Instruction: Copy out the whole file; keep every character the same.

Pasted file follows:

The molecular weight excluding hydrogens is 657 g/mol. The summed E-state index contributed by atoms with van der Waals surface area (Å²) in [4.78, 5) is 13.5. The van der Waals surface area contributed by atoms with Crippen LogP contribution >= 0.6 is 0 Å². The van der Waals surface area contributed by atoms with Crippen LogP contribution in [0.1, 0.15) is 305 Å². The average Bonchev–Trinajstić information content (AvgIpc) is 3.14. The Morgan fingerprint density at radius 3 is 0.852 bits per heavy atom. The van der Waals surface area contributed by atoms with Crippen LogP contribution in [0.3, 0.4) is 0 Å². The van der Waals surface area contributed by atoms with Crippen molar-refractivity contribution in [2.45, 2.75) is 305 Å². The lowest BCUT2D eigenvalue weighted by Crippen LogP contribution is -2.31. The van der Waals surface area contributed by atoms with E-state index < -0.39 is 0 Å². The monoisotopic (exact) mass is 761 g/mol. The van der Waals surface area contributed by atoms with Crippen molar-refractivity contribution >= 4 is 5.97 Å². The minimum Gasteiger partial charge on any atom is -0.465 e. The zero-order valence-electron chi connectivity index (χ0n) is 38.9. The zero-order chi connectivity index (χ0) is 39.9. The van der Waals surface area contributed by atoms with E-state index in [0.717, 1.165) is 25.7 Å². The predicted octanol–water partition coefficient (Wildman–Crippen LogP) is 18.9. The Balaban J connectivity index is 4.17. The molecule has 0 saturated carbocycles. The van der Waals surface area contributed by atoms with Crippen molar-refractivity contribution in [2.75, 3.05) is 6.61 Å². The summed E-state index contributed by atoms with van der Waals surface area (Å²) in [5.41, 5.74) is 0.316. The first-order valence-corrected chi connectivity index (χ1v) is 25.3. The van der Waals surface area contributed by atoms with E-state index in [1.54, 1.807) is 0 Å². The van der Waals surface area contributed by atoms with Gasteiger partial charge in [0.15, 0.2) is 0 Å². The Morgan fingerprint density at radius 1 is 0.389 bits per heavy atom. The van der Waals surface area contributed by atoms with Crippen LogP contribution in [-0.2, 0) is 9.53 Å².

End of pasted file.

The molecular weight excluding hydrogens is 657 g/mol. The summed E-state index contributed by atoms with van der Waals surface area (Å²) in [4.78, 5) is 13.5. The van der Waals surface area contributed by atoms with Crippen LogP contribution >= 0.6 is 0 Å². The van der Waals surface area contributed by atoms with Crippen LogP contribution in [0.1, 0.15) is 305 Å². The average Bonchev–Trinajstić information content (AvgIpc) is 3.14. The Morgan fingerprint density at radius 3 is 0.852 bits per heavy atom. The van der Waals surface area contributed by atoms with Crippen LogP contribution in [0.3, 0.4) is 0 Å². The van der Waals surface area contributed by atoms with Crippen molar-refractivity contribution in [2.45, 2.75) is 305 Å². The lowest BCUT2D eigenvalue weighted by Crippen LogP contribution is -2.31. The van der Waals surface area contributed by atoms with E-state index < -0.39 is 0 Å². The monoisotopic (exact) mass is 761 g/mol. The van der Waals surface area contributed by atoms with Crippen molar-refractivity contribution >= 4 is 5.97 Å². The minimum Gasteiger partial charge on any atom is -0.465 e. The zero-order valence-electron chi connectivity index (χ0n) is 38.9. The zero-order chi connectivity index (χ0) is 39.9. The van der Waals surface area contributed by atoms with E-state index in [0.717, 1.165) is 25.7 Å². The predicted octanol–water partition coefficient (Wildman–Crippen LogP) is 18.9. The Balaban J connectivity index is 4.17. The molecule has 0 saturated carbocycles. The van der Waals surface area contributed by atoms with Crippen molar-refractivity contribution in [2.75, 3.05) is 6.61 Å². The summed E-state index contributed by atoms with van der Waals surface area (Å²) in [5.41, 5.74) is 0.316. The first-order valence-corrected chi connectivity index (χ1v) is 25.3. The van der Waals surface area contributed by atoms with E-state index in [1.54, 1.807) is 0 Å². The van der Waals surface area contributed by atoms with Gasteiger partial charge in [0.15, 0.2) is 0 Å². The Morgan fingerprint density at radius 1 is 0.389 bits per heavy atom. The van der Waals surface area contributed by atoms with Crippen LogP contribution in [-0.2, 0) is 9.53 Å².